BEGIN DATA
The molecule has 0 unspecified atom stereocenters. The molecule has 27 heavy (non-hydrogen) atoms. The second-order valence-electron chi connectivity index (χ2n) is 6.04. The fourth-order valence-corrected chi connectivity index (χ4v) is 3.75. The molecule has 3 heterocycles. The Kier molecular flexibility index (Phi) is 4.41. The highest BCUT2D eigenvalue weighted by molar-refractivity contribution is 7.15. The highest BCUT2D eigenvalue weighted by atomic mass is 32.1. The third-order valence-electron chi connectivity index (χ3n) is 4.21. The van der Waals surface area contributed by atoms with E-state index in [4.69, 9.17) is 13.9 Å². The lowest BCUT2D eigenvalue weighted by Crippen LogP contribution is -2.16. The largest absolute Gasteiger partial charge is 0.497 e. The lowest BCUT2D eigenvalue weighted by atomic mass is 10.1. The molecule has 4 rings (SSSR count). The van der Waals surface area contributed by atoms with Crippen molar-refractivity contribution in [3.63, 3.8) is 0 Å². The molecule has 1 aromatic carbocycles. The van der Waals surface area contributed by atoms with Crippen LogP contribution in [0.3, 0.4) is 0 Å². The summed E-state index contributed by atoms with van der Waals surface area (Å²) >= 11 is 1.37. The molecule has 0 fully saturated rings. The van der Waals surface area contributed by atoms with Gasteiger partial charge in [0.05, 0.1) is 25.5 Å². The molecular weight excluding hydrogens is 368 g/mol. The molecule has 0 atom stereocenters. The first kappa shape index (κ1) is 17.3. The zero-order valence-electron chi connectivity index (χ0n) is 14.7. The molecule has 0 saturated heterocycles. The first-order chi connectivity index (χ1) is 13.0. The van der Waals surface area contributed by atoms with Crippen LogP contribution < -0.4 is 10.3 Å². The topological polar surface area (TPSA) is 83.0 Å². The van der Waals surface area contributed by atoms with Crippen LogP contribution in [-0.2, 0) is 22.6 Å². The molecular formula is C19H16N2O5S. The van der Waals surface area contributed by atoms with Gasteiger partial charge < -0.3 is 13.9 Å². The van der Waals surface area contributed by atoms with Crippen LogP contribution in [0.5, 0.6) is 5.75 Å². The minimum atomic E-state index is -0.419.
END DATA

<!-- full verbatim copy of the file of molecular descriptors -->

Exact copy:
The molecule has 0 unspecified atom stereocenters. The molecule has 27 heavy (non-hydrogen) atoms. The second-order valence-electron chi connectivity index (χ2n) is 6.04. The fourth-order valence-corrected chi connectivity index (χ4v) is 3.75. The molecule has 3 heterocycles. The Kier molecular flexibility index (Phi) is 4.41. The highest BCUT2D eigenvalue weighted by molar-refractivity contribution is 7.15. The highest BCUT2D eigenvalue weighted by atomic mass is 32.1. The third-order valence-electron chi connectivity index (χ3n) is 4.21. The van der Waals surface area contributed by atoms with E-state index in [4.69, 9.17) is 13.9 Å². The lowest BCUT2D eigenvalue weighted by Crippen LogP contribution is -2.16. The largest absolute Gasteiger partial charge is 0.497 e. The lowest BCUT2D eigenvalue weighted by atomic mass is 10.1. The molecule has 4 rings (SSSR count). The van der Waals surface area contributed by atoms with Crippen molar-refractivity contribution in [3.63, 3.8) is 0 Å². The molecule has 1 aromatic carbocycles. The van der Waals surface area contributed by atoms with Crippen LogP contribution in [0.3, 0.4) is 0 Å². The summed E-state index contributed by atoms with van der Waals surface area (Å²) >= 11 is 1.37. The molecule has 0 fully saturated rings. The van der Waals surface area contributed by atoms with Gasteiger partial charge in [0.05, 0.1) is 25.5 Å². The molecular weight excluding hydrogens is 368 g/mol. The molecule has 0 atom stereocenters. The first kappa shape index (κ1) is 17.3. The zero-order valence-electron chi connectivity index (χ0n) is 14.7. The molecule has 0 saturated heterocycles. The first-order chi connectivity index (χ1) is 13.0. The van der Waals surface area contributed by atoms with Crippen LogP contribution < -0.4 is 10.3 Å². The topological polar surface area (TPSA) is 83.0 Å². The van der Waals surface area contributed by atoms with Crippen LogP contribution in [-0.2, 0) is 22.6 Å². The molecular formula is C19H16N2O5S. The van der Waals surface area contributed by atoms with Gasteiger partial charge < -0.3 is 13.9 Å². The van der Waals surface area contributed by atoms with Crippen LogP contribution in [0.5, 0.6) is 5.75 Å². The minimum atomic E-state index is -0.419.